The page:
Fluorine (Symbol: F; Atomic number: 9) is a yellowish, poisonous, corrosive gas under ordinary conditions.
Fluorine becomes a yellow liquid upon cooling. It is the most reactive nonmetallic element and extremely powerful oxidizing agent. Because of its extreme reactivity, fluorine does not occur uncombined in nature.
Fluorine occurs widely combined in:
The preparation of the free element is carried out by the electrolysis of a molten mixture of hydrogen fluoride, HF, and potassium fluoride, KF in the absence of water.
- the mineral fluorspar (fluorite [calcium fluoride CaF2 MinDat.org], the chief commercial source),
- cryolite [Na3(AlF6) MinDat.org], and,
- apatite [Ca5(PO4)3(OH)0.33F0.33Cl0.33 WebMineral.com].
Fluorine can be safely stored under pressure in cylinders of stainless steel if the valves of the cylinders are free from traces of organic matter.
The outstanding oxidizing properties of the elemental gas are used in some rocket fuels.
The element may be used for the fluorination of organic compounds with appropriate precautions.
The element is used for manufacturing various fluorides including chlorine trifluoride and cobalt(III) fluoride which are important fluorinating agents for organic compounds, sulfur(VI) fluoride used as a gaseous electrical insulator.
Boron trifluoride and antimony trifluoride like hydrogen fluorides are important catalysts for alkylation reactions used to prepare organic compounds.
Sodium fluoride (NaF) [was once] used to treat dental caries and is often used for the fluoridation of drinking water to reduce tooth decay (However, there are reports of an accompanying risk of fluoride toxicity) [now seldom used in water fluoridation – it has been replaced by hydrofluorocilicic acid and sodium hexafluoride as the fluoridation agent of choice due to their cheap availability as the waste product of the fertilizer industry].
The element is also used for the preparation of uranium(VI) fluoride, utilized in the gaseous diffusion process of separating uranium-235 from uranium-238 (natural uranium) for reactor fuel.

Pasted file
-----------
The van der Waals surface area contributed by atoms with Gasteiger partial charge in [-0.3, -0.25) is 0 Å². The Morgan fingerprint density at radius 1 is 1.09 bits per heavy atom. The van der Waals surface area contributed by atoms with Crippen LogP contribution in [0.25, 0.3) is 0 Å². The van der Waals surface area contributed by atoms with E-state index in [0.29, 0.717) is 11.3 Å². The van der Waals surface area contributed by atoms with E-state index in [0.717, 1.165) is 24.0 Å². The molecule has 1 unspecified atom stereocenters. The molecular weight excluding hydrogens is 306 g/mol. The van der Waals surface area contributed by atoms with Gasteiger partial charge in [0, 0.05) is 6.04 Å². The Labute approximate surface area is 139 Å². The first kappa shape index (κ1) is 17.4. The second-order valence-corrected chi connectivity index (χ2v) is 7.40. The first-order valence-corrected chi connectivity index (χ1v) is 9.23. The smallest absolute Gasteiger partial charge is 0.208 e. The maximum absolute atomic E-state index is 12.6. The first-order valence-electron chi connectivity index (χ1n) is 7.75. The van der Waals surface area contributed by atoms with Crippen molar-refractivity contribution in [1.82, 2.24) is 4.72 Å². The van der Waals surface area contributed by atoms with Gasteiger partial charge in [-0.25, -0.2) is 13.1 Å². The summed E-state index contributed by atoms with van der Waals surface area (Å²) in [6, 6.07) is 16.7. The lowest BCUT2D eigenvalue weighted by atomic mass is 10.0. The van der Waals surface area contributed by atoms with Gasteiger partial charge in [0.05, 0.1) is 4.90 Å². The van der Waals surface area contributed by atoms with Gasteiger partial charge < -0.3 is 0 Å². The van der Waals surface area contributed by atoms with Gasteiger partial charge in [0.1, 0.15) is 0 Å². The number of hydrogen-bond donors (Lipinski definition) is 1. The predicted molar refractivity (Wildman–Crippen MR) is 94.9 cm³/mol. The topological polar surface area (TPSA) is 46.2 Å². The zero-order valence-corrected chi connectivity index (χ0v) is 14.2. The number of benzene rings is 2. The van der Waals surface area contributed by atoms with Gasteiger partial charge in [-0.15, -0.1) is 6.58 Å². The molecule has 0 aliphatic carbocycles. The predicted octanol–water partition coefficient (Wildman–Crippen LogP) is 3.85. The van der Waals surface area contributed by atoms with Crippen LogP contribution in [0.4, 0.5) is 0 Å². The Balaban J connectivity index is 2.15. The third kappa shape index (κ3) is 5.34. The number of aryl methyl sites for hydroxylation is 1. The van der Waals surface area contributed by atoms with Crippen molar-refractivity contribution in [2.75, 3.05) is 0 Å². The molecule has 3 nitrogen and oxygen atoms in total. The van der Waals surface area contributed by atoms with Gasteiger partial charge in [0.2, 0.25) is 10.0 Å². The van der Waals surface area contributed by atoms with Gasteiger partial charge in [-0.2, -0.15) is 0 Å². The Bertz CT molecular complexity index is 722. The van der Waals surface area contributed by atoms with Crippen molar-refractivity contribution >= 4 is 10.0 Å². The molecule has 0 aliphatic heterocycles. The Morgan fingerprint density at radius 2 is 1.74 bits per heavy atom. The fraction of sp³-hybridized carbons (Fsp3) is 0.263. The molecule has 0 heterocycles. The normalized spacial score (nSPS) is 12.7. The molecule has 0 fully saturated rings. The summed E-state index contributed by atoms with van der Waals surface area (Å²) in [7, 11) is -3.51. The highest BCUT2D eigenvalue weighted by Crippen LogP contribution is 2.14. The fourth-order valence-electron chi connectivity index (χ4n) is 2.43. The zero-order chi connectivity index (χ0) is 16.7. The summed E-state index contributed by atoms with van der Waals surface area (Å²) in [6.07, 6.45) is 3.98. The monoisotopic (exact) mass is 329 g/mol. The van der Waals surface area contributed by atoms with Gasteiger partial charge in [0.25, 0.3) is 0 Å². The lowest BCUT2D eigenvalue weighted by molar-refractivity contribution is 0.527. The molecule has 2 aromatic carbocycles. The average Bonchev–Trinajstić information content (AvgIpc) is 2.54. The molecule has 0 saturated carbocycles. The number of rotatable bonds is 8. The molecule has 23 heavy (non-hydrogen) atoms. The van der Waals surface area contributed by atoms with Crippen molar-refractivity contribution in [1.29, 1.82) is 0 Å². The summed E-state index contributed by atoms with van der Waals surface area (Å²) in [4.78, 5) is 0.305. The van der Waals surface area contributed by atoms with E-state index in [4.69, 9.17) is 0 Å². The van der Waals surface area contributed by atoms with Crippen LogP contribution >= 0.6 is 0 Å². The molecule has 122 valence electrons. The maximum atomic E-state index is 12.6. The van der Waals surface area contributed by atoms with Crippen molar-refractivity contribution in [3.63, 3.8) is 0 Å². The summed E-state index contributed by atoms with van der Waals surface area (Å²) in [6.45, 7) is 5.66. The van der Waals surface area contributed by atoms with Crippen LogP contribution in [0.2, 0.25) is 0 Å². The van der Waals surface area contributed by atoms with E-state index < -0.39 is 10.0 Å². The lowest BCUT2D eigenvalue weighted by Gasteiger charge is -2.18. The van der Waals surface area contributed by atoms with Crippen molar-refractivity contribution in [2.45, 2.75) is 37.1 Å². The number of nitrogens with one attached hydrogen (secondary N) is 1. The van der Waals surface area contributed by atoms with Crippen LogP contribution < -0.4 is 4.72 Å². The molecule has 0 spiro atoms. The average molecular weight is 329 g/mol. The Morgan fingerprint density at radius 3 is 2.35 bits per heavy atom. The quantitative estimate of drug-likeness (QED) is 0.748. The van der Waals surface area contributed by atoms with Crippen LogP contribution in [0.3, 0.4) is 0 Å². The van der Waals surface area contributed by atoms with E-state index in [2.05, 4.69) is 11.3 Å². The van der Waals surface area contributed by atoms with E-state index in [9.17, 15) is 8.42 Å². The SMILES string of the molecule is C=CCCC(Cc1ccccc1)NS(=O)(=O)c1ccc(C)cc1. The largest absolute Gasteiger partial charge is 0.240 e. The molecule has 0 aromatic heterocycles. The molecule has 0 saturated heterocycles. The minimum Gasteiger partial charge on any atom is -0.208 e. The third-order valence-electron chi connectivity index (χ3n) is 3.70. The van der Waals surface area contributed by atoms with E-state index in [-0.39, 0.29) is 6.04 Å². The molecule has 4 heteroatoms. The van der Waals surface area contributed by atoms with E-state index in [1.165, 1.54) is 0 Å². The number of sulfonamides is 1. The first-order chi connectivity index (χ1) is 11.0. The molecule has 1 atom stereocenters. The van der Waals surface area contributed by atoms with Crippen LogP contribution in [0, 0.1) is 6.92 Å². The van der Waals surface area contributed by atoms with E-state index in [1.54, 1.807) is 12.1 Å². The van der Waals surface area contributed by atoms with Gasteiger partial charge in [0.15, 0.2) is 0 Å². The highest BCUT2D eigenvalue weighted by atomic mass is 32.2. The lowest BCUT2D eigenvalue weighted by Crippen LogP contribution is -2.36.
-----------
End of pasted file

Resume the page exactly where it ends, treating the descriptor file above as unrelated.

The importance of fluorine lies largely in its extreme ability to attract electrons and to the small size of its atoms, which can be attributed to form many stable complexes with positive ions like hexafluorosilicate(IV) and hexafluoroaluminate(III).
Fluorine derivatives of hydrocarbons (compounds of carbon and hydrogen) [were once used] extensively as aerosol-spray propellants, refrigerants, [but these are now banned due to environmental concerns] solvents, cleansing agents for electrical and electronic components, and foaming agents in shipping-plastics manufacturing.
Useful plastics with non-sticking qualities, such as polytetrafluoroethylene (known by the trade name Teflon), are readily made from unsaturated fluorocarbons.
A solution of hydrogen fluoride gas in water is called hydrofluoric acid, largely consumed for cleaning metals and for polishing, frosting, and etching glass. Hydrofluoric acid is also used as a catalyst for alkylation reactions. The chemical reactions are similar to those in the sulfuric acid process, but it is possible to avoid refrigeration. (In sulfuric acid alkylation, refrigeration is necessary because of the heat generated by the reaction).
Sodium fluoride is used in laundry souring, manufacturing enamels, manufacturing coated papers, wood preservative , foam production, opal glass, ore flotation and water fluoridation.